ConservationFIT is partnering with organisations that host ‘ambassador’ animals whose footprints can help us protect their free-ranging cousins. Oregon’s Wildlife Safari is helping us by collecting prints from their cheetahs. Maddy Tweedt, a carnivore keeper there, recounts her team’s trials and tribulations in finding the ‘right kind of sand’ to collect footprints in Oregon. Thanks to the dedication and determination of folks like Maddy, ConservationFIT will be able to build really robust reference algorithms for species like cheetah.
By Maddy Tweedt, Carnivore Keeper, Wildlife Safari, Oregon.
The carnivore department at Wildlife Safari in Winston, OR was recently approached by Dr. Karin Schwartz with a unique opportunity to participate in a project to help identify cheetah prints in the wild, by comparing them to prints collected in sand from cheetahs in captivity.
We started this, uh, process with Sage, a mother-raised breeding cheetah. Initially, we used a strip of sand about 11 feet long and two feet wide along a fence line. One keeper stood outside the gate and offered chunks of meat on a chopstick as an incentive for the cat to walk the sand track, while the other marked which paw prints were the left rear, and created the setup for taking photos. From the beginning, challenges arose!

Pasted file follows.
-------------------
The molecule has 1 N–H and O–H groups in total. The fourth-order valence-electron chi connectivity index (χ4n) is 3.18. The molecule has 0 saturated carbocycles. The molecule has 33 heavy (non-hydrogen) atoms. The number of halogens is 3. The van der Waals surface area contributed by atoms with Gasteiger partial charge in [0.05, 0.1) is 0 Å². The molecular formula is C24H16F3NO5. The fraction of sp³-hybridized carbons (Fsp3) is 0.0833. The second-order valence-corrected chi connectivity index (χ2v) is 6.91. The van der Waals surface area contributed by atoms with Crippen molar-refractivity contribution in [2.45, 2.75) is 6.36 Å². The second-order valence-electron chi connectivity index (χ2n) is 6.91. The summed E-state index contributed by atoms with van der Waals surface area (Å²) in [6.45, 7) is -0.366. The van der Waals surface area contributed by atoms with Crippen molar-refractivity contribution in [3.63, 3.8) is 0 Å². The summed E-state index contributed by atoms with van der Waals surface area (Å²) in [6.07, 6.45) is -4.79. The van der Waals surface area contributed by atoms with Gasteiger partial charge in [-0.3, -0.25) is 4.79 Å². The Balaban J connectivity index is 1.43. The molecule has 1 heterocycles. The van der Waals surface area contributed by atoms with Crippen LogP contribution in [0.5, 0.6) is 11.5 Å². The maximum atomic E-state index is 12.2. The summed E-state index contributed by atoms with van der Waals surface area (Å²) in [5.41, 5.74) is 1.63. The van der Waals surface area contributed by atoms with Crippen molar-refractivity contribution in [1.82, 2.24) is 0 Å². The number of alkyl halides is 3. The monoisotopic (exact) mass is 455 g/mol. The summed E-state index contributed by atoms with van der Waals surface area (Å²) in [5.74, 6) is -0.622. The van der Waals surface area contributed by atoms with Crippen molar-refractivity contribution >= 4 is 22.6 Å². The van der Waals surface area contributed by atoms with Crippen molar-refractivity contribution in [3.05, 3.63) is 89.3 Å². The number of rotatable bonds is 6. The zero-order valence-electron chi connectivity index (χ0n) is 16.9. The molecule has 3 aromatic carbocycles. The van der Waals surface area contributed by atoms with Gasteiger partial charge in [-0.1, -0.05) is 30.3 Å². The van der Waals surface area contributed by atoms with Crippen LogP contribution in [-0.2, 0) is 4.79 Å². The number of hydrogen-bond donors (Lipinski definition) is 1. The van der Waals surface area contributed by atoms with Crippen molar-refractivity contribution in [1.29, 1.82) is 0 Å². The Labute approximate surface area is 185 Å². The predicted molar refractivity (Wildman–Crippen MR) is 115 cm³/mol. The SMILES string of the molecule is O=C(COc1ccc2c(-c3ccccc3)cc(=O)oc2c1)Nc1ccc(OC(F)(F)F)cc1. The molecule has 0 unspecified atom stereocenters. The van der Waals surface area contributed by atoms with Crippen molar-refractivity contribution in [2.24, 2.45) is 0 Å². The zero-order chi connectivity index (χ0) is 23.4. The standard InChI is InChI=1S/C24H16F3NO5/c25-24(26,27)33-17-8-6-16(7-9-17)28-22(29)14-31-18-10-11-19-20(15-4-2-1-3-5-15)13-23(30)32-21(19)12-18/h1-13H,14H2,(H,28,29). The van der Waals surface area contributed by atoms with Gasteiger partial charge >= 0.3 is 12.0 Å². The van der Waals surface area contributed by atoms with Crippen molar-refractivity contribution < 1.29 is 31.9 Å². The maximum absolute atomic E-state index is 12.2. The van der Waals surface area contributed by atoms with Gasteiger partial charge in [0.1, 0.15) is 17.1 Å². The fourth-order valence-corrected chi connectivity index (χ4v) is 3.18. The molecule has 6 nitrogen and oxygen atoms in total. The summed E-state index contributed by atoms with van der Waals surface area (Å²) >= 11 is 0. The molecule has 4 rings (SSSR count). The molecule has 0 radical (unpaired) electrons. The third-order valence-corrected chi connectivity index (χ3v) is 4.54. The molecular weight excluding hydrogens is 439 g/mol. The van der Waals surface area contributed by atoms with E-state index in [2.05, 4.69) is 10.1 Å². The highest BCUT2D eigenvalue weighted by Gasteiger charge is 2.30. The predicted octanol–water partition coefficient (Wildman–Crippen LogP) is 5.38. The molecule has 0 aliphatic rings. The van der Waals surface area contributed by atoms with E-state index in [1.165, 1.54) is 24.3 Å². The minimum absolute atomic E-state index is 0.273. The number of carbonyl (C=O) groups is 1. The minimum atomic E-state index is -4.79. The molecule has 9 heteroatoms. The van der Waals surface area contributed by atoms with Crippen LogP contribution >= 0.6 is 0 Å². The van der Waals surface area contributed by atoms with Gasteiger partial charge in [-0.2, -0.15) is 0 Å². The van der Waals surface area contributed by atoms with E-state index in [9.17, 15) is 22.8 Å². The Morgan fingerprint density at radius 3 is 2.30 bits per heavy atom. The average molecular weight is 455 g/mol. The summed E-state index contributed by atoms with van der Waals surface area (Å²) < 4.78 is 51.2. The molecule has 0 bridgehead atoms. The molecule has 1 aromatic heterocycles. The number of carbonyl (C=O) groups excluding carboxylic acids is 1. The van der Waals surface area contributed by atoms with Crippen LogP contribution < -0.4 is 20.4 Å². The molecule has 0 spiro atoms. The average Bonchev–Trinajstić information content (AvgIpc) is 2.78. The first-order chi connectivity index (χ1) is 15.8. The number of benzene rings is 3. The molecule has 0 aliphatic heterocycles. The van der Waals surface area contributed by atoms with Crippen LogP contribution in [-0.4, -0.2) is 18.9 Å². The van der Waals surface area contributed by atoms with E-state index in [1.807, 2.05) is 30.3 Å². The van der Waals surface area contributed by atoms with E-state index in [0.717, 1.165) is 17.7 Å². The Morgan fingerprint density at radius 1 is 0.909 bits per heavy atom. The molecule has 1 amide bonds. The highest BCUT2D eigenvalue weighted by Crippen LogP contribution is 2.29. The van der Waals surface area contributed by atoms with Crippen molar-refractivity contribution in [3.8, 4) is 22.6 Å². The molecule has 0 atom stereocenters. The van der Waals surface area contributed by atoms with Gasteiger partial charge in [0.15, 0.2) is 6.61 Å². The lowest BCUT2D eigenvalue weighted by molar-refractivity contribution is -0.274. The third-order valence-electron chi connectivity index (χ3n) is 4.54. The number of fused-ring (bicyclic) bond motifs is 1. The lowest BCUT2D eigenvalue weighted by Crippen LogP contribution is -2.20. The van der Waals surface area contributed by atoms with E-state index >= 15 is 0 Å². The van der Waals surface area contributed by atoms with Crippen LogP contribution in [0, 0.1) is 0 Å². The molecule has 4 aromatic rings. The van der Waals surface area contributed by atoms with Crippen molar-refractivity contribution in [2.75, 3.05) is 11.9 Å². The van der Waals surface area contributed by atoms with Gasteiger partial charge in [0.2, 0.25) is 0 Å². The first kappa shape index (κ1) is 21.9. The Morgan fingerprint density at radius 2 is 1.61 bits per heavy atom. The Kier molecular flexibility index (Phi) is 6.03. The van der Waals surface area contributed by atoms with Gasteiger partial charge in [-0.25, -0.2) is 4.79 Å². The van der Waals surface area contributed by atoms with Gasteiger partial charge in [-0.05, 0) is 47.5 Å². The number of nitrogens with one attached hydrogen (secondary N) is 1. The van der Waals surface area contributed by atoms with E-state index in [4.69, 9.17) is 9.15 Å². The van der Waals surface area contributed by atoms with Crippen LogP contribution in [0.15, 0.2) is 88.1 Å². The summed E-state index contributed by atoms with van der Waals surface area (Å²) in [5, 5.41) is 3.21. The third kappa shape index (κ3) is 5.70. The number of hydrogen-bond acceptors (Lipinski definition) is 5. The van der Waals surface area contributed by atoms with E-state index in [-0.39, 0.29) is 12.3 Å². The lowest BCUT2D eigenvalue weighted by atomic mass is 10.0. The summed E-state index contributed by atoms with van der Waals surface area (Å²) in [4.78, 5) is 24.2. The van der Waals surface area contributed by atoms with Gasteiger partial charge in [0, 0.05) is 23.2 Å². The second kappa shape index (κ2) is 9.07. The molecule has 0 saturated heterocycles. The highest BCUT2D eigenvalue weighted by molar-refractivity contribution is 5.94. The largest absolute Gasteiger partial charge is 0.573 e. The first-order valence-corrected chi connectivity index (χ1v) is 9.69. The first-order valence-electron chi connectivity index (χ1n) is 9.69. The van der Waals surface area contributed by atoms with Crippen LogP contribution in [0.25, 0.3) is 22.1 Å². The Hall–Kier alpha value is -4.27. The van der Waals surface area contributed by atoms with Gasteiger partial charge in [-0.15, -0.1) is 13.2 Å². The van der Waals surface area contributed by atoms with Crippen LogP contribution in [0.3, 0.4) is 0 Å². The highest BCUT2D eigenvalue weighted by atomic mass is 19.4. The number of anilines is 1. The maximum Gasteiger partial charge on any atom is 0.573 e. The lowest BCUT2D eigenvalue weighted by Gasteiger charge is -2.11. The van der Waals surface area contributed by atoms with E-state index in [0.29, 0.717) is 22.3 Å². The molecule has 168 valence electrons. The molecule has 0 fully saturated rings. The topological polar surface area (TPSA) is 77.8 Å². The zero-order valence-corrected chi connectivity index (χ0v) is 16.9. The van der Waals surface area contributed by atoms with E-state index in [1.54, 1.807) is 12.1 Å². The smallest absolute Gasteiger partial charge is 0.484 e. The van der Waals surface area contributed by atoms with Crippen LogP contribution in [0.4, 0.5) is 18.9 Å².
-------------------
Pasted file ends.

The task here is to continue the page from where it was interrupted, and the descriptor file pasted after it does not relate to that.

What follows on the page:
There are essentially three categories of cheetahs at Wildlife Safari: breeding cats, exhibit cats, and ambassadors, which are hand-raised. The setup was an odd one for Sage at first, having one keeper in front of her with food, and one behind her, and fairly close, to try and capture appropriate paw prints. It took us three days to collect 20 acceptable prints from Sage, and we wondered what we’d gotten ourselves into. Waning food motivation eventually led to lack of interest and wandering along the fence line. One day, she simply shifted herself back into her enclosure and was “done.” We worked out some bugs that day, realizing that longer strips of sand would result in fewer passes, thus creating less stress on keepers and cats alike. We also had to take into account the fact that our cheetahs are spread across a fairly vast expanse of land in a variety of enclosures, essentially meaning a trip to each pen, dragging plastic totes full of sand; some used…which means mixed with giraffe urine. It was the demeanor of the individual cheetahs that determined our eventual rate of success.
The ambassadors were much more comfortable with our presence, and we felt like rock stars after completing two successful sets of 20 prints in one day. A combination of long stretches of sand (up to about 30 foot tracks), and not feeding the animals before we did the study (imagine, hungrier animals were more apt to cooperate!), and improved technique overall in the speed with which we took photos and marked prints, was allowing us to fly through the 400 prints were hoping to gather. We had almost hit the halfway mark, with eight out of twenty cheetahs completed, when a website glitch led us to our biggest hurdle of the project so far: sand. The sand we were using from our ungulate department, both used and fresh, was too dark and coarse for the photos. Even supposed “play sand” purchased from a local home improvement store proved too wet and dark.